Denk, Th., Grimsson, F., Zetter, R., Símonarson, L.A.
2011, XVI, 854p. 410 illus., 54 illus. in color.
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Emphasizes vegetation and climate history, biogeography and high latitude palaeobotany of the northern North Atlantic
Features direct evidence for climate and vegetation development by using terrestrial fossils
Includes use of comparative morphology at the macroscopic to microscopic scales (to identify and to establish relationships of fossil plants to modern plant lineages)
Being the only place in the northern North Atlantic yielding late Cainozoic terrestrial sediments rich in plant fossils, Iceland provides a unique archive for vegetation and climate development in this region. This book includes the complete plant fossil record from Iceland spanning the past 15 million years. Eleven sedimentary rock formations containing over 320 plant taxa are described. For each flora, palaeoecology and floristic affinities within the Northern Hemisphere are established. The exceptional fossil record allows a deeper understanding of the role of the “North Atlantic Land Bridge” for intercontinental plant migration and of the Gulf Stream-North Atlantic Current system for regional climatic evolution.
’Iceland sits as a “fossil trap” on one of the most interesting biogeographic exchange routes on the planet - the North Atlantic. The fossil floras of Iceland document both local vegetational response to global climate change, and more importantly, help to document the nature of biotic migration across the North Atlantic in the last 15 million years. In this state-of-the-art volume, the authors place sequential floras in their paleogeographic, paleoclimatic and geologic context, and extract a detailed history of biotic response to the dynamics of physical change.’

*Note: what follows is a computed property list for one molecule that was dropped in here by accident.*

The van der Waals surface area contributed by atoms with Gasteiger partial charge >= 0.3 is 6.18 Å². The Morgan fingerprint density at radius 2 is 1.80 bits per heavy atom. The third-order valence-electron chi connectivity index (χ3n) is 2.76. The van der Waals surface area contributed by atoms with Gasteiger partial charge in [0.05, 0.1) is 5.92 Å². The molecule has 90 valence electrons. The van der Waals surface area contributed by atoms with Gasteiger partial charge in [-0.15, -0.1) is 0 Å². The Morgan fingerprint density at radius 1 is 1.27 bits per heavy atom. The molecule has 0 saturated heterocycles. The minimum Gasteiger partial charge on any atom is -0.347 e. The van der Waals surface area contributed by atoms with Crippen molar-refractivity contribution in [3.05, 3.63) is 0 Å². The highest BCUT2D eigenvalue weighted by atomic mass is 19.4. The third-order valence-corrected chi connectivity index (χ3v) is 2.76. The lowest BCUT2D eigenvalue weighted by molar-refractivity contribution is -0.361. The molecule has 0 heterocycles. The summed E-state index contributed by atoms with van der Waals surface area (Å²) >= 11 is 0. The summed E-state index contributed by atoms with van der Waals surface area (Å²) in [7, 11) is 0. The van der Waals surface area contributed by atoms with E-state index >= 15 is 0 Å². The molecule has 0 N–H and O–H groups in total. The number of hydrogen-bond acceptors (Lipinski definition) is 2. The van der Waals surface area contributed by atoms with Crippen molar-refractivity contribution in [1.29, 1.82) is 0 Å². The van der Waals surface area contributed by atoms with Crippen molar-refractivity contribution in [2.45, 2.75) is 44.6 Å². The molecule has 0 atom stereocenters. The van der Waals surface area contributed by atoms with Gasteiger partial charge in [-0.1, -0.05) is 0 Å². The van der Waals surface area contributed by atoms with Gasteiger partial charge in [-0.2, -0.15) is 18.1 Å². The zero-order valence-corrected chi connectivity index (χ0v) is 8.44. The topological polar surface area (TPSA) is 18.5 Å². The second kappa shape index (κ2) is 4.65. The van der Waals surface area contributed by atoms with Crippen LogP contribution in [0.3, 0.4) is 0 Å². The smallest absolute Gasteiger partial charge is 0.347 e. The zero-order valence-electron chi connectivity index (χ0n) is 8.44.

Bruce H. Tiffney, University of California, Santa Barbara
’This beautifully-illustrated monograph of the macro- and microfloras from the late Cenozoic of Iceland is a worthy successor to Oswald Heer’s “Flora fossilis arctica”. Its broad scope makes it a must for all scientists interested in climatic change and palaeobiogeography in the North Atlantic region. It will remain a classic for years to come.’